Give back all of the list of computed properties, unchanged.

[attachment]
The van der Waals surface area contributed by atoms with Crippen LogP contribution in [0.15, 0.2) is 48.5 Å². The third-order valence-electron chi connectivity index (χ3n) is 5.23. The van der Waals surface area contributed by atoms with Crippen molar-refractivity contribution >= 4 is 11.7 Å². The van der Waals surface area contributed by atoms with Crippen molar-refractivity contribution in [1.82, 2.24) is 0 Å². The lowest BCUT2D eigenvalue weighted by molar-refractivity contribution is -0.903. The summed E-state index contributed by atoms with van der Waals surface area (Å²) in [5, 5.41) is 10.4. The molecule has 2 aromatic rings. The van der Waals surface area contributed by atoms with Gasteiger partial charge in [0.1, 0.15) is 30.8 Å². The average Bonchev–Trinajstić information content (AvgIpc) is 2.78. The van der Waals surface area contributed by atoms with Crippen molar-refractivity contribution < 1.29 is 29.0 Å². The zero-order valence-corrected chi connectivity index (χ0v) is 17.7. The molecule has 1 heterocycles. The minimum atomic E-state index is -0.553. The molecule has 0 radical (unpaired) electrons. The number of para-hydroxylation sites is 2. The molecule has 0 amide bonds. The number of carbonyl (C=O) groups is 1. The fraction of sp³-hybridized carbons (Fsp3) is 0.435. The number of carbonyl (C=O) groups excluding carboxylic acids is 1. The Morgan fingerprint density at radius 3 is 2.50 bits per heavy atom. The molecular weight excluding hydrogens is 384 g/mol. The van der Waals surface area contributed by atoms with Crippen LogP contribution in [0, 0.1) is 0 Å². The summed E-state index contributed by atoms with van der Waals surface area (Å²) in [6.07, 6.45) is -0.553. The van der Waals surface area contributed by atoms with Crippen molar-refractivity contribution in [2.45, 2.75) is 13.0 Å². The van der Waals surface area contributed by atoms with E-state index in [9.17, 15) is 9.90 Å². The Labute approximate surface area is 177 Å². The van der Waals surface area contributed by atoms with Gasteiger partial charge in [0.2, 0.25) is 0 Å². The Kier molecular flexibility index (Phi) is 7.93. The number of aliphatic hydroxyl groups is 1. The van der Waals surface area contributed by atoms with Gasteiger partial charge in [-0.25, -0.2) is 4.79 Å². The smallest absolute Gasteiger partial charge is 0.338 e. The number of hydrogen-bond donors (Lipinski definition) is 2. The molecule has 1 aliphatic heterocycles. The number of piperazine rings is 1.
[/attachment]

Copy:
The van der Waals surface area contributed by atoms with Crippen LogP contribution in [0.15, 0.2) is 48.5 Å². The third-order valence-electron chi connectivity index (χ3n) is 5.23. The van der Waals surface area contributed by atoms with Crippen molar-refractivity contribution >= 4 is 11.7 Å². The van der Waals surface area contributed by atoms with Crippen molar-refractivity contribution in [1.82, 2.24) is 0 Å². The lowest BCUT2D eigenvalue weighted by molar-refractivity contribution is -0.903. The summed E-state index contributed by atoms with van der Waals surface area (Å²) in [5, 5.41) is 10.4. The molecule has 2 aromatic rings. The van der Waals surface area contributed by atoms with Gasteiger partial charge in [0.1, 0.15) is 30.8 Å². The average Bonchev–Trinajstić information content (AvgIpc) is 2.78. The van der Waals surface area contributed by atoms with Crippen molar-refractivity contribution < 1.29 is 29.0 Å². The zero-order valence-corrected chi connectivity index (χ0v) is 17.7. The molecule has 1 heterocycles. The minimum atomic E-state index is -0.553. The molecule has 0 radical (unpaired) electrons. The number of para-hydroxylation sites is 2. The molecule has 0 amide bonds. The number of carbonyl (C=O) groups is 1. The fraction of sp³-hybridized carbons (Fsp3) is 0.435. The number of carbonyl (C=O) groups excluding carboxylic acids is 1. The Morgan fingerprint density at radius 3 is 2.50 bits per heavy atom. The molecular weight excluding hydrogens is 384 g/mol. The van der Waals surface area contributed by atoms with Crippen LogP contribution in [0, 0.1) is 0 Å². The summed E-state index contributed by atoms with van der Waals surface area (Å²) in [6.07, 6.45) is -0.553. The van der Waals surface area contributed by atoms with Crippen molar-refractivity contribution in [2.45, 2.75) is 13.0 Å². The van der Waals surface area contributed by atoms with E-state index in [9.17, 15) is 9.90 Å². The Labute approximate surface area is 177 Å². The van der Waals surface area contributed by atoms with Gasteiger partial charge in [0.2, 0.25) is 0 Å². The Kier molecular flexibility index (Phi) is 7.93. The number of aliphatic hydroxyl groups is 1. The van der Waals surface area contributed by atoms with Gasteiger partial charge in [-0.25, -0.2) is 4.79 Å². The smallest absolute Gasteiger partial charge is 0.338 e. The number of hydrogen-bond donors (Lipinski definition) is 2. The molecule has 1 aliphatic heterocycles. The number of piperazine rings is 1.